Many travellers gallivanting through India, can have a tendency of not wanting to be around people “of their own kind”. The foreigner rejecting contact with the foreigner, is a common phenomenon. It’s something most travellers in India are either currently doing or have done at some stage of their journey. It’s like a phase they pass through but usually end up finding themselves in a certain place or situation where they actually realize they DO need contact with people of “their own kind”. I was going through this particular phase of rejecting “westerners” before coming to Ebenezer.
When I was in Varkala a month ago, I didn’t really want to be around other travellers because of wanting to stay properly “connected” to India. The people I was close to at that time, were only Patsy and Byron and those were the only Westerners or foreign people or “people of my own kind” I wanted contact with. I had convinced myself I didn’t need anybody else. But they left when I started teaching here at this school. I was fending for myself and would have coped by myself too. But I would have paid the high prices of quitting this job and maybe never teaching English again. Up until Pauls’ arrival, I had convinced myself I didn’t need other Westerners to feel more comfortable in India. I wanted to be strong, independent and secure, all by myself even if it meant I had to be miserable because of not having any real chance of venting all the things that were bothering me. To make this experience into an enriching experience I have come to need other travellers and Pauls arrival proved this to me.
With this realization, that only came to me last week, more travellers have been coming into this chapter of my India. Last week Thursday, the 18th of June, a guy from America moved in and has started teaching at the school. His name is Cliff, he’s 50 years old and an experienced traveller in so many Asian countries. He’s been travelling for at least 5 years and is also a yoga teacher and is so wise!!
For 5 days, Paul, Cliff and I became the 3 musketeers. We were eager to set-up the teaching plan, we were eager to learn from each other, we were eager to develop our teaching skills and we had great fun too.. Everyday we’d walk through the jungle roads with banana and coconut trees on either side, to the tea-stall, for an “Indian chai” or we’d walk to the “toddy bar” (which is a “earthy” Indian bar, where they only sell the alcoholic drink made from coconut trees, called “toddy”). The travel stories we’d share along the way, would be amazing. They are both so well-travelled and I became like a sponge- soaking up all the knowledge and depth of what they have attained through their travels. It’s made me see India in a different light, once again. In an even brighter light! Over the past week, in between teaching strictly disciplined but gorgeous kids, I’ve come to realize that this trip to India is only just a taster of what this country has to offer me. It can and will enrich my life so much more than it already has done and I’m partly realizing this due to these 2 well-travelled men who have come into my life.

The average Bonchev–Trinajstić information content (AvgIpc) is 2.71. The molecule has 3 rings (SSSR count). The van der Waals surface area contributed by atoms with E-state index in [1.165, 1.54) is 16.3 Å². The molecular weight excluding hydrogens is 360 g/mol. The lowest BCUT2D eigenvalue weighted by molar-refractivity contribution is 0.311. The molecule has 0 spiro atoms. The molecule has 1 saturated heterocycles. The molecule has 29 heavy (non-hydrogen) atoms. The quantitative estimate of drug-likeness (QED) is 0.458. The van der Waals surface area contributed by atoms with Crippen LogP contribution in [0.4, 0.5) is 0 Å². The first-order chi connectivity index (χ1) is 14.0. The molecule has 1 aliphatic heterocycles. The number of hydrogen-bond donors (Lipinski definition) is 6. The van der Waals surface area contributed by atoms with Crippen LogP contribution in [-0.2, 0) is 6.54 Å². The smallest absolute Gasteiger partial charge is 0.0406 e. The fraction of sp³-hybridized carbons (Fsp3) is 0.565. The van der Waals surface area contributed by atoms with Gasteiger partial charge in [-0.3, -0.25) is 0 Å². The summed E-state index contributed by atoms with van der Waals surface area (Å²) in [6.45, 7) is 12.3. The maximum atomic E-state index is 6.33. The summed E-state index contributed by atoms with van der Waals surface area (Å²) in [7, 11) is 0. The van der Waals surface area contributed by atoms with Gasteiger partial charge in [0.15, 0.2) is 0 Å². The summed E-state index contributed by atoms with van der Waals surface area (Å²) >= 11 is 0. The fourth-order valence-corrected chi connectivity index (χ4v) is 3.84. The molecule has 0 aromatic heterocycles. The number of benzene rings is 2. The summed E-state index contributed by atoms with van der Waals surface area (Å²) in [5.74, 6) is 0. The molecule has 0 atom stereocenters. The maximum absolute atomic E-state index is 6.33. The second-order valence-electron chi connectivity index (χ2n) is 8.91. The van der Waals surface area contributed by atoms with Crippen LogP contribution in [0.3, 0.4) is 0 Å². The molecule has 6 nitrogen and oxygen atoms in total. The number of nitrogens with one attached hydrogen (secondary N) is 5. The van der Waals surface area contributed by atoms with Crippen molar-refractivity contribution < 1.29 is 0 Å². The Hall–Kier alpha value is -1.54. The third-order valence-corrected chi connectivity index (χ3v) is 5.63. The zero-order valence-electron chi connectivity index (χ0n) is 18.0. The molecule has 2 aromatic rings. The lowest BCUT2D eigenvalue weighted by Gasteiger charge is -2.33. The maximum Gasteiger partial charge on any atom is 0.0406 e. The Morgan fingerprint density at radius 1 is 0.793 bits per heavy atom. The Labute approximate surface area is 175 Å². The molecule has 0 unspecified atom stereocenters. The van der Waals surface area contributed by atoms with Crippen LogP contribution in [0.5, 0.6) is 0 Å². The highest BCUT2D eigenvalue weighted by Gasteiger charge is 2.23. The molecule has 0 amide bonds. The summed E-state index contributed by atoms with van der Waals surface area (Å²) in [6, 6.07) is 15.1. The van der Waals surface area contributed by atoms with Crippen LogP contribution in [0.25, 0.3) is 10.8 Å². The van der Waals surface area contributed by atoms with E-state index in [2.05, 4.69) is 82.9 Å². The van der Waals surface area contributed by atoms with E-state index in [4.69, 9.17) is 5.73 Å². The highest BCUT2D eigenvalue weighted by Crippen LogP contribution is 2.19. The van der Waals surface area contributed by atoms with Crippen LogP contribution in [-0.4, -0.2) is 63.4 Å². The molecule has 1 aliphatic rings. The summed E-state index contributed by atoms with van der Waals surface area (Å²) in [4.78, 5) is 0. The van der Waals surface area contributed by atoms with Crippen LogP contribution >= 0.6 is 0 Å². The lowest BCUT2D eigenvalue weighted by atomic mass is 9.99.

To have people you can relate to and who listen to you, is like having a vent. Here in India, when you’re an outsider, you need a vent. You need more than just a blog to write about your experiences and a journal to write about your emotional “drama’s”, with every chance you get (which is what I was doing). Having a vent creates the lightness you need. You actually have a deeper conversation with a traveller, instead of simply answering the questions: “how many members are in your family?”, “Where are they?”, “Are you married?”, “How long have been in India and when will you come to my house to have some special Indian food? (which is basically the conversation you’d have with every Indian you meet). To hear other’s experiences of “their India“, gives strength in approaching Indian living and being able to always pass through the frustrations and see the beauty. So I’m grateful for other travellers to have come into my life. I really needed them and they’ve helped me loads.
Since yesterday, Tuesday the 22nd, things have changed once again. Paul has left. The head of the agency we work for, needs him to teach elsewhere in Kerala for the next few weeks. With his departure, another traveller has arrived. A new French teacher from Paris. Her name is Mahaut and she’s also my flatmate, from today onwards! I’m so happy to have a female I can relate to. I instantly felt a connection with her, when we met. She arrived yesterday and was going through the same feelings I had gone through when I first arrived, only the minor version. I felt for her so badly; I could see the panic on her face as she was walking around the school - trying to adjust to the discipline, the attention, the atmosphere, the pressure - she looked so lost and to be drowning. But the “false start” I had when I arrived, nearly 3 weeks ago, helped her, as we got a chance to meet and speak with each other. Now she’s happy and will be staying for the next while! It will be great, I know it will.
All these amazingly courageous people I’m surrounded by, who aren’t Indian, but who are making my experience here at this Indian school to be all the more inspiring, to say the least. And that’s not even taking into consideration what I’m learning about this teaching, about these kids and about myself. It could be endless. So the days and weeks are flying and unfolding and, for now, I’m where I want to be.